• Catch issues early, fix them fast – Free trial


    [ad] With GFI Cloud you can easily manage and secure your remote workforce – wherever they are, from wherever you are! The simple IT management platform includes patch management, antivirus, web protection, monitoring and remote control. Get the benefit of endpoint protection with the ease of central management. Start a free trial now.


  • Great articles on other sites
  • RSS Great articles on other sites


  • Blog, Telecommunications - Written by on Thursday, March 7, 2013 12:54 - 13 Comments

    Vodafone CEO backs Quigley NBN study

    blog Remember how NBN Co chief executive Mike Quigley gave a major speech several weeks ago backing the idea that telco industry group the Communications Alliance could conduct a study into the merits of the various different broadband models being proposed for Australia’s future? Remember how the idea was roundly rejected by the Coalition and various telcos such as Optus? Well not everyone things this way. Vodafone chief executive Bill Morrow in Communications Day this week on the idea:

    “NBN Co’s recent calls for an industry discussion on how we optimise the opportunities of the NBN should not be controversial. There will always be ongoing discussions about how we meet the telecommunications needs of Australia. Provided these discussions are done transparently and collaboratively they should be encouraged.”

    I strongly agree. How could it possibly be bad to have more analysis, more examination of the potential paths towards Australia’s broadband future? More information is never a bad thing — I think history shows us that ignorance and misinformation is usually the real plague on society. Let’s hope the Communications Alliance consents to working on this. It could prove to be a valuable resource for the whole sector.

    submit to reddit

    13 Comments

    You can follow any responses to this entry through the RSS 2.0 feed. Both comments and pings are currently closed.

    1. Daniel
      Posted 07/03/2013 at 1:01 pm | Permalink |

      Again can anyone tell me why we need a study?

      Tony Abbott just lied to the public about it costing 3x as much? Shouldn’t we be focusing on these issues rather than the study?

      http://www.theregister.co.uk/2013/03/04/abbott_raises_cost_bogeyman/

      Both You, sortius, theregister have done the work that is required…

      • Frank
        Posted 07/03/2013 at 1:17 pm | Permalink |

        “Again can anyone tell me why we need a study?”

        Because it will show (again) that FTTN is not the right solution for Australia.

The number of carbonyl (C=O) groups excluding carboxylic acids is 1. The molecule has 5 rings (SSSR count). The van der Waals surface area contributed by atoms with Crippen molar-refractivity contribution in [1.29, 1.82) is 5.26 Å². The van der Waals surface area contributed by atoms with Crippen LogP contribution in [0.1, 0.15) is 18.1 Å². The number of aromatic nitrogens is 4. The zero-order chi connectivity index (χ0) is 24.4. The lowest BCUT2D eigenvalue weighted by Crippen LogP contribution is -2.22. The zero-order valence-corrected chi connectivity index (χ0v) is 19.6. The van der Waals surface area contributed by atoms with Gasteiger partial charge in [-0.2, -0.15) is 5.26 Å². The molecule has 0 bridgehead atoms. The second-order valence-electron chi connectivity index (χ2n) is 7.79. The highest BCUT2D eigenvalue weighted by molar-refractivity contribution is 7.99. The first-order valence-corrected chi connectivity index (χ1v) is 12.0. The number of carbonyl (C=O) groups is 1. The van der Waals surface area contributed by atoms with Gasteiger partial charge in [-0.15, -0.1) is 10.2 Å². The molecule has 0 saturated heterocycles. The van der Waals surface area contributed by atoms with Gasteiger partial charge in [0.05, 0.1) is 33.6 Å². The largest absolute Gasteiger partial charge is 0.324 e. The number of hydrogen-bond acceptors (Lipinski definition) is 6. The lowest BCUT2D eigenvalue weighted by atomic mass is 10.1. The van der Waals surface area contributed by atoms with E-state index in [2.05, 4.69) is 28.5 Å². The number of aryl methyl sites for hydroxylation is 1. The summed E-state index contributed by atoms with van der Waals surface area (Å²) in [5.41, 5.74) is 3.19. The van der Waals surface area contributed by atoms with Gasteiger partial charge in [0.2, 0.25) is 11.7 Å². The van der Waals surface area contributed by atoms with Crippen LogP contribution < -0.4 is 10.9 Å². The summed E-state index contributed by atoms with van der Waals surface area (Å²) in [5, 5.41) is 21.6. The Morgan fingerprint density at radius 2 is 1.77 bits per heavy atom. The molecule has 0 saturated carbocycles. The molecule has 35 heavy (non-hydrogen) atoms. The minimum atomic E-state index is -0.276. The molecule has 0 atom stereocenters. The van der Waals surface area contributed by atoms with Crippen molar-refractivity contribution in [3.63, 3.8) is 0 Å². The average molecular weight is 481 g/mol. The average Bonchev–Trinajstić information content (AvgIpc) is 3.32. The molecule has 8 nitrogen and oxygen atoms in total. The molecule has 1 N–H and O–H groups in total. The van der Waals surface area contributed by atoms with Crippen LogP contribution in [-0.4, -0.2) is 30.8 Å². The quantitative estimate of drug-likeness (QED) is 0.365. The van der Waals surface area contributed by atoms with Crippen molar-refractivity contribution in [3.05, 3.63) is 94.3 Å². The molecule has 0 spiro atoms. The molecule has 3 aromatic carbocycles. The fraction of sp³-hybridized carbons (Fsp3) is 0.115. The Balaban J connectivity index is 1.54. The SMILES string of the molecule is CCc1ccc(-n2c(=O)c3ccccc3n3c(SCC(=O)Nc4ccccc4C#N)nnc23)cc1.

• NBNAlex
          Posted 09/03/2013 at 10:50 am | Permalink |

          I think that’s Quigley’s intention ;)

    2. stephen hall
      Posted 07/03/2013 at 1:22 pm | Permalink |

      “How could it possibly be bad to have more analysis, more examination of the potential paths towards Australia’s broadband future? More information is never a bad thing”

      You may be right in this case but all too often more studies are just a way of avoiding a decision. How many studies have we had into Sydney’s 2nd airport?

      • AJ
        Posted 07/03/2013 at 1:36 pm | Permalink |

        They will not stop rolling out the NBN to do this

        • Bern
          Posted 07/03/2013 at 1:48 pm | Permalink |

          The Noalition would… Especially as their version would be arranged to give the answers they want politically.

    3. Brendan
      Posted 07/03/2013 at 5:46 pm | Permalink |

      The report would put to bed, once and for-all the FTTN “is better than” FTTH notion. Turnbull doesn’t want a report he cannot self-engineer; he already knows the outcome. Hence his outright rejection.

      Quigley has suggested it, for that very reason. He already knows the outcome too.

      • NBNAccuracy
        Posted 07/03/2013 at 7:36 pm | Permalink |

        It’s not which is the better technology. I don’t think even Turnbull is suggesting it is. What the issue to be decided is which is the best and most economical way foward. Saying FTTN is cheaper just doesn’t cut it. Ignoring what it will cost to upgrade and when it will need that upgrade is the bit Turnbull will avoid like the plague or pull numbers out of his butt. It’s what happens after FTTN that is it’s achilles heel. Hay, maybe having to buy copper will even make it uneconomical now. But without address all the issues and calling supporters zealots and journalists biased they should be answered. Sticking fingers in the ears and going lalala doesn’t solve problems.

    4. Abel Adamski
      Posted 07/03/2013 at 11:03 pm | Permalink |

      http://www.smh.com.au/it-pro/government-it/broadband-blues-thousands-stuck-in-the-slow-lane-20130307-2fmw4.html

      In MSM highlighting the very poor state of the customer end copper infrastructure which has been well known and discussed in tech circles, now the discussion is beginning in the MSM highlighting the foolishness of a FTTN solution using Telstra’s intentionally run down network.

      The plot thickens with non techo’s asking questions

    5. alain
      Posted 08/03/2013 at 8:31 am | Permalink |

      There is no need to for the Communications Alliance to spend money on such a study I can tell you what the result will be.

      Keep the current FTTH NBN rollout going financed by Government debt and all risk backed by the Government.

      • NBNAlex
        Posted 08/03/2013 at 8:43 am | Permalink |

        Great, seems we all agree that this is the best path then :)